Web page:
Instead of being a sea change for the fashion industry, see-now-buy-now has largely failed as a viable strategy for most fashion brands. Those who don’t have pockets as deep as legacy labels like Tommy Hilfiger and rely on wholesale partners for sales have found there’s not much payoff to overhauling the manufacturing cycle.

But that doesn’t mean designers are falling back in line and following the constraints of a traditional fashion calendar that no longer makes sense as a blanket-approach to showing off new collections.

“The consumer audience is there, and they’re ready for something new,” said Elizabeth Stafford, managing director of strategy at the brand engagement firm Sullivan. “But luxury fashion has a challenge ahead of it: to move successfully toward modern business models while retaining the sense of exclusivity and scarcity that drives true luxury. It’s going to take time and a lot of failing to do this.”

Several brands and designers took new approaches to redesigning the fashion calendar in a way that’s more fitting for their customers and takes the pressure off of creative directors to be designing new collections for a packed calendar full of seasons and pre-seasons. Immediacy isn’t the only answer to fixing the fashion calendar.

This year saw brands shifting attention away from seasonal collections, and the runway, by veering toward a project-based business model. The result: a series of smaller capsule collections, oftentimes with a rotating designer or lead partner in charge.

When Helmut Lang, under the purview of CEO Andrew Rosen, needed a new creative director and a brand refresh in 2016, Rosen decided to go another route and hire an editorial director, instead. Isabella Burley, the editor-in-chief of Dazed & Confused magazine, took the new position, accepting control over several new projects, including artist collaborations, regular archived collection drops and new collections that will be designed by a rotating creative director. Hood By Air’s Shayne Oliver was first up to design a collection under the brand’s new set-up.

“Instead of following the current fashion brand model, which is the creative director model, the idea was: What if you had an editor at the center?” said Burley. “I’m responsible for the creative direction across all departments, but I’m not the creative director. It’s in line with the way you put a magazine together: You choose the best people to be in charge of certain projects, but with one holistic, editorial point of view throughout. It’s a new way to approach a brand structure.”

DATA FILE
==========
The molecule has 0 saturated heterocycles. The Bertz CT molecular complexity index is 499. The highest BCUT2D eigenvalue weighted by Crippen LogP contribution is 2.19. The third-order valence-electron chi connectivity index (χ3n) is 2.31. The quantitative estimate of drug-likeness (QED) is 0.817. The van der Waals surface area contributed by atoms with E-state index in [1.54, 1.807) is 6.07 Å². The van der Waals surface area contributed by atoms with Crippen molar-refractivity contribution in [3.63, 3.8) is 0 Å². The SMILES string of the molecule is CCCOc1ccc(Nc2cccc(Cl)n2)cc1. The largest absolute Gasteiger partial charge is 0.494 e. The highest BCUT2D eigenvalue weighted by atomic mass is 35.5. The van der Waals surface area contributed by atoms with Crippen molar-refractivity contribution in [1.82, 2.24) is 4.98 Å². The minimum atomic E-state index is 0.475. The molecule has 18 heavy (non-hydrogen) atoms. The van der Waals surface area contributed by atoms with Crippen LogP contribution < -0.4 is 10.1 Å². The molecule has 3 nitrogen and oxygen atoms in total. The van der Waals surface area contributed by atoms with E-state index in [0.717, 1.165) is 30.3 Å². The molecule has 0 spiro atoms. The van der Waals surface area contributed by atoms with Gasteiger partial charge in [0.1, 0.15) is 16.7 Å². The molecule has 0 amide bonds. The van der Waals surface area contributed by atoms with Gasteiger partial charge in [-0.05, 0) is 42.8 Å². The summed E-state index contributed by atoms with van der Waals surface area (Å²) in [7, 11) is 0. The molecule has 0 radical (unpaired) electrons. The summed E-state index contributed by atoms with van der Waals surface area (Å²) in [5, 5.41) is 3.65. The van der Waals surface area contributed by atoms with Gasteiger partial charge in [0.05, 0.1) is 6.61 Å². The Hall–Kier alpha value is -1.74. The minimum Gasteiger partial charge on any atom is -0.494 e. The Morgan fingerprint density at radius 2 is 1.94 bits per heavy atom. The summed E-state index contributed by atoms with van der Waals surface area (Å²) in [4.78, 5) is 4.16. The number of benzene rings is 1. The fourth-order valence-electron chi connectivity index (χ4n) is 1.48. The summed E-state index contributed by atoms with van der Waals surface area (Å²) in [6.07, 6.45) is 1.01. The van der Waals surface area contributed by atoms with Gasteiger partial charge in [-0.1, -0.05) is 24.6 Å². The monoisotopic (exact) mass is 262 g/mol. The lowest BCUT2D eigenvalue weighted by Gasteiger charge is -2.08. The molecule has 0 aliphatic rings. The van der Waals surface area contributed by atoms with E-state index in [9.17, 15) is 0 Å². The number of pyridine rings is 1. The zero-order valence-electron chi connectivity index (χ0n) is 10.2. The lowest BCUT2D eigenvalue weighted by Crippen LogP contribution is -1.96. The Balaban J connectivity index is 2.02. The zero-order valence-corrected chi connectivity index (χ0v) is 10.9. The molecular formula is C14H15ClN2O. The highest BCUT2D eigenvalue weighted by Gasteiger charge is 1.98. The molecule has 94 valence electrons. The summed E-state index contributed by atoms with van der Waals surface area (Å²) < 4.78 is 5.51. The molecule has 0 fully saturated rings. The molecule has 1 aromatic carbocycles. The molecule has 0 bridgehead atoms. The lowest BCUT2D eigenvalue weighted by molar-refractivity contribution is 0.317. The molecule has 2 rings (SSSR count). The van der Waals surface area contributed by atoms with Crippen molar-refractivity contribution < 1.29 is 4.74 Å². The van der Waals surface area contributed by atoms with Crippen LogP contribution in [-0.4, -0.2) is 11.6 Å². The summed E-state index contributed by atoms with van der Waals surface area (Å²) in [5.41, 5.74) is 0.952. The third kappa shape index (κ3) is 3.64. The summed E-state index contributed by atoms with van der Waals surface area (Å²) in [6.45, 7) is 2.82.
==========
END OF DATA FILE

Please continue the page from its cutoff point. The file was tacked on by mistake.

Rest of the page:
At Theory, which is part of the same fashion group as Helmut Lang, Rosen took a similarly democratic approach to restructuring the brand when he set up Theory 2.0. The internal initiative to modernize the brand’s makeup was centered around four ongoing projects: an educational event series, a sustainability effort, a recycling program and a capsule collection designed by a group of employees recruited from across internal departments.

“I’ve constantly tried to and want to modernize the way we think and the way we do business,” said Rosen. “I want to be true to our culture and aesthetic, but I want to keep modernizing our methodology of business. Companies can’t be siloed. They have to be democratic. For ideas like this to come up and be powerful, they need to be able to make decisions quickly and put them into action.”

Elsewhere, a project-based business model meant relying more heavily on external partners, including department stores, which have recently been shunned in a push toward a direct-to-consumer business. Creatures of the Wind announced this week that it will no longer be showing collections on the runway, opting instead to work with partners like media companies and retailers to create much smaller capsule collections, more often throughout the year. The first partnership was with System Magazine and the L.A. boutique Just One Eye in May, which inspired the transformation. The collection was made up of just four handmade items.

“The traditional system of collections and the range that you have to produce on this very particular calendar just wasn’t what we wanted anymore,” Creatures of the Wind co-designer Shane Gabier told WWD.